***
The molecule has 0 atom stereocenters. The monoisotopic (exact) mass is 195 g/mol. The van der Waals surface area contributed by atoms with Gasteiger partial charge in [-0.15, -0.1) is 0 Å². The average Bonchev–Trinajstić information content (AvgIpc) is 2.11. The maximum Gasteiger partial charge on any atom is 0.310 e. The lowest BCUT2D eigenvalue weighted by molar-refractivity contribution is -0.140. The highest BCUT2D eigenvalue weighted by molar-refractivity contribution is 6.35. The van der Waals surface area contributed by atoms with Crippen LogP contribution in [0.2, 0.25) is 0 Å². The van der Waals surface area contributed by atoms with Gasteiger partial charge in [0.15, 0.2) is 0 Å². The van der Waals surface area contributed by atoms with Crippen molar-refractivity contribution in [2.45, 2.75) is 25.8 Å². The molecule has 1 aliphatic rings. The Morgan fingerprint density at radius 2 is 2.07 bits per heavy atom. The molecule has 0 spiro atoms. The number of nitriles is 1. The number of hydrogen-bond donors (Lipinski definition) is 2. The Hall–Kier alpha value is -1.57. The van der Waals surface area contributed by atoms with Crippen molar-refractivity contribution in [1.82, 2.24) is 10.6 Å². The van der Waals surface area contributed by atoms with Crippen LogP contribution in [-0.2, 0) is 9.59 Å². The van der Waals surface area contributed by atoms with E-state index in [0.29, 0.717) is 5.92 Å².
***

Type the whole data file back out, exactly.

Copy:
The molecule has 0 atom stereocenters. The monoisotopic (exact) mass is 195 g/mol. The van der Waals surface area contributed by atoms with Gasteiger partial charge in [-0.15, -0.1) is 0 Å². The average Bonchev–Trinajstić information content (AvgIpc) is 2.11. The maximum Gasteiger partial charge on any atom is 0.310 e. The lowest BCUT2D eigenvalue weighted by molar-refractivity contribution is -0.140. The highest BCUT2D eigenvalue weighted by molar-refractivity contribution is 6.35. The van der Waals surface area contributed by atoms with Crippen LogP contribution in [0.2, 0.25) is 0 Å². The van der Waals surface area contributed by atoms with Gasteiger partial charge in [0.15, 0.2) is 0 Å². The van der Waals surface area contributed by atoms with Crippen molar-refractivity contribution in [2.45, 2.75) is 25.8 Å². The molecule has 1 aliphatic rings. The Morgan fingerprint density at radius 2 is 2.07 bits per heavy atom. The molecule has 0 spiro atoms. The number of nitriles is 1. The number of hydrogen-bond donors (Lipinski definition) is 2. The Hall–Kier alpha value is -1.57. The van der Waals surface area contributed by atoms with Crippen molar-refractivity contribution in [1.82, 2.24) is 10.6 Å². The van der Waals surface area contributed by atoms with Crippen LogP contribution in [-0.2, 0) is 9.59 Å². The van der Waals surface area contributed by atoms with E-state index in [0.29, 0.717) is 5.92 Å².